Garelli is also the leading member of Arizona Educators United (AEU) and National Educators United (NEU), which were founded in 2018 as pressure groups on the unions, with the AEU playing the pivotal role of enforcing the sellout of the Arizona teachers strike by the Arizona Education Association (AEA). Three years later, Arizona educators remain woefully underpaid, were thrust into unsafe conditions during the pandemic, and now face new cuts from the state legislature, all of which have been facilitated by the AEA. Under these conditions, Garelli and the AEU seek to stifle opposition to the union bureaucracy.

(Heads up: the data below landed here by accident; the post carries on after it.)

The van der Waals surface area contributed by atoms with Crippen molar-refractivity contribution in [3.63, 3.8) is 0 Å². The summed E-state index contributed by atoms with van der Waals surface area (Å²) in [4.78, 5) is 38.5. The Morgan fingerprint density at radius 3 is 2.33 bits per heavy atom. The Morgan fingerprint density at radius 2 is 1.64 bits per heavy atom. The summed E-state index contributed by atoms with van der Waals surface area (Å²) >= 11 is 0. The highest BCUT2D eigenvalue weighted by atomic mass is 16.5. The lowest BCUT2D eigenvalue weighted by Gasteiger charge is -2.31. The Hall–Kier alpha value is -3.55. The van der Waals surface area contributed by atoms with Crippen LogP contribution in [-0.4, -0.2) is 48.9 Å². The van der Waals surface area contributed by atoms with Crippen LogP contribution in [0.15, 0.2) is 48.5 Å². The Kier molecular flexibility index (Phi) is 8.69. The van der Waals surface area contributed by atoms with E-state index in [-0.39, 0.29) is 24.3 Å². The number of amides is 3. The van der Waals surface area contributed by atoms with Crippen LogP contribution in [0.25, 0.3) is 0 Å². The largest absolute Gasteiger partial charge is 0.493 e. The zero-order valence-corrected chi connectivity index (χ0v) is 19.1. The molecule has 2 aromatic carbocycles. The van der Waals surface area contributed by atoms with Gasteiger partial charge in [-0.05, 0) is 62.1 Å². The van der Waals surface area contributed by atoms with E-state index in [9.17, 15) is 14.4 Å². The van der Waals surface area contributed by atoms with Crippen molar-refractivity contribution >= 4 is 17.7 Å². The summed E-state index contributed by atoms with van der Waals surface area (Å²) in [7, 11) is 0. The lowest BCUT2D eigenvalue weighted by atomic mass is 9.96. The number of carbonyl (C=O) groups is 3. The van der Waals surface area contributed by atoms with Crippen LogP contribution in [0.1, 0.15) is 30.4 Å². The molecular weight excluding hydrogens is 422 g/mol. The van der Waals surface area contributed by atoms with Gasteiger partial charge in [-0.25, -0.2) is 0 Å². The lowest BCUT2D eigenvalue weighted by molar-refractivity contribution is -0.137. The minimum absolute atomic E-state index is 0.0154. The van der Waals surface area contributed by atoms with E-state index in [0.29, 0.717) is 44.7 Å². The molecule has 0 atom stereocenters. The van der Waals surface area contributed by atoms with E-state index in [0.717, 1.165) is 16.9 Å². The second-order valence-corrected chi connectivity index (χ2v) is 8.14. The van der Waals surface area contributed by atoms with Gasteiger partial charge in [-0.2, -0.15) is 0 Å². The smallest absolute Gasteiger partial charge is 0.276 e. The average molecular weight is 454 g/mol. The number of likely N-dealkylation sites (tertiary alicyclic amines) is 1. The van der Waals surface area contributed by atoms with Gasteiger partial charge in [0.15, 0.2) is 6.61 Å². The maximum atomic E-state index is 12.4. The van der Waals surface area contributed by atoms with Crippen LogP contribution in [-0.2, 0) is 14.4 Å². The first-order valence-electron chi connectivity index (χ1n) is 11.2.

Criticizing the WSWS practice of only partially identifying interviewed workers to protect them from workplace retaliation, Garelli wrote on the Teachers Against Dying thread, “I know that their articles are full of lies, I don’t believe these quotes are actual quotes from actual people.” After several teachers came forward in the thread identifying themselves as teachers accurately interviewed by the WSWS, a group administrator told Garelli, “I’m willing to hear your case. What are the specific falsehoods you’re referring to and can you provide evidence that they are indeed falsehoods?”